Vietnam had been a united country for centuries before the defeat of the French in 1954 (France had occupied Vietnam as a colony of the French Empire since 1887). The Geneva Accords of 1954, which ended domination by the French, specified a temporary division of the country into a north and south--with the provision that elections would be held within 2 years to reunify the country. But Pres. Eisenhower admitted, "I have never talked or corresponded with a person knowledgeable in Indochinese affairs who did not agree that had elections been held as of the time of the fighting, a possible 80 per cent of the population would have voted for the communist Ho Chi Minh as their leader." And so the US and its puppet regime in the south saw to it that no elections were held.
The so-called Republic of South Vietnam was a corrupt regime that had virtually no legitimacy, even in the south. It was comprised of elites drawn from the very small Catholic minority (6-8%), collaborationists with the previous French colonial regime, high-ranking military officers, wealthy landowners, and the businessmen, large and small, who had contractual dealings with the US. Its narrow base of support in the population meant that sooner or later the US would have to intervene militarily in a massive way in order to prop it up--which is what Pres. Johnson ordered, beginning in 1963.
And so, for more than 10 years the US ravaged Vietnam to keep it from "going Communist". There are still people in the US who think we should have gone further in the carnage and devastation of that small country in order to "win the war" and "save Vietnam from the Communists"--though one wonders how many people would have been left to save and what would have been left of Vietnam as a habitable place if we had unleashed the full destructive force of the US military. As it was, nearly 3 million Vietnamese were killed, hundreds of thousands wounded and maimed for life, entire cities laid to waste, and a countryside left infested with toxic agents and land mines.
Once the US discovered that the Vietnam War was destroying morale and discipline among its own troops (who, finding themselves surrounded on all sides by "the enemy", lashed out by committing scores of war crimes against the civilian population of Vietnam--see the My Lai massacre as an example), even the war hawks of the Nixon administration realized it was time for an "exit strategy". But shortly after the US pull-out, the morale of the army of the so-called Republic of South Vietnam dropped through the floor--and that should have come as no surprise since most of its soldiers had either been press-ganged into service or were there just to collect their paycheck. That army simply disintegrated in the face of Vietnamese who knew what they were fighting for: to liberate their country from a foreign invader.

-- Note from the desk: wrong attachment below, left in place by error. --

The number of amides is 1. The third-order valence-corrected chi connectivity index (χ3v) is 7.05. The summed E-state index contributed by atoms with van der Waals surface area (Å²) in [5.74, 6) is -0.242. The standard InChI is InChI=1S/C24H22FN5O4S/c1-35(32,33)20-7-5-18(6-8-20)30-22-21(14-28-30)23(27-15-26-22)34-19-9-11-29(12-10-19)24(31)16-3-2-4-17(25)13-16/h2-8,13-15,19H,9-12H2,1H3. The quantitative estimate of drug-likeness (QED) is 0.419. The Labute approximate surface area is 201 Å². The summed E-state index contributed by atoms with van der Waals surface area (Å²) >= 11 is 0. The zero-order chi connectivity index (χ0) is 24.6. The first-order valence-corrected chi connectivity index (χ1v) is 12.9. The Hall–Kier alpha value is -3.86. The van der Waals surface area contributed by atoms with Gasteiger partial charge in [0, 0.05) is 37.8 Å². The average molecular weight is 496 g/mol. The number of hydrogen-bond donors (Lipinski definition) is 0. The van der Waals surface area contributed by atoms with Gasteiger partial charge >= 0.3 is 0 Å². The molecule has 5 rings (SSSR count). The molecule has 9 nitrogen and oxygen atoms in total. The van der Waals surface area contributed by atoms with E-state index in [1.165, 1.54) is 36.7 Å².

So now we can return to the meaning of those last days in April 1975. All of that hand-wringing and conscience-searching--a truly sincere desire on the part of Americans to "do the right thing" towards the Vietnamese whose lives we had compromised--falls terribly short of the mark. What is lacking is a recognition that we as Americans were responsible for that horror--and not just during the "last days in Vietnam". Both the director and the people she interviewed seemed oblivious to the fact that what happened in those last days was the playing-out of the final scene of more than 10 years of incalculable suffering and hardship we had inflicted on the people of Vietnam.
The Broken Circle Breakdown (2012)
The Deep Paradox
There's a paradox or dissonance that lies at the core of this film: on the one hand, Didier is passionately in love with America's bluegrass music; but, on the other, that very same music is imbued with a religious fervor and vision of the world that he rejects equally passionately. Throughout the film we see him refusing to accept any interpretation of the happenings in the natural world (whether coming from his wife or his daughter) that has the odor of religiosity--only a non-sentimental, scientific explanation will satisfy him. And at the same time we see him singing with soulfulness the lyrics of songs sung by Bill Monroe and the Carter family, all of whom were deeply religious folks and whose songs expressed that religious devotion.
It's no coincidence that this dissonance is framed by a story of great personal loss and tragedy. The explanation given by science for why we suffer such loss is pale and offers little-to-no solace to the bereaved. This doesn't mean we must accept the tales religion tells us about such loss: "Such is God's inscrutable will and we can look forward to a day when we will be reunited again" (the family circle will be unbroken again).
When people are "wild with grief" and hunger emotionally for the kind of comfort only "the eternal" can bring (Thornton Wilder), our vocabulary shifts from rational, scientific discourse to the holy, a discourse better suited to what is ineffable in the human experience.
And so we see Didier turn to the religious vocabulary of discourse found in bluegrass lyrics as a kind of salve for his afflicted spirit--without, for all that, the suggestion that he has laid aside modern science.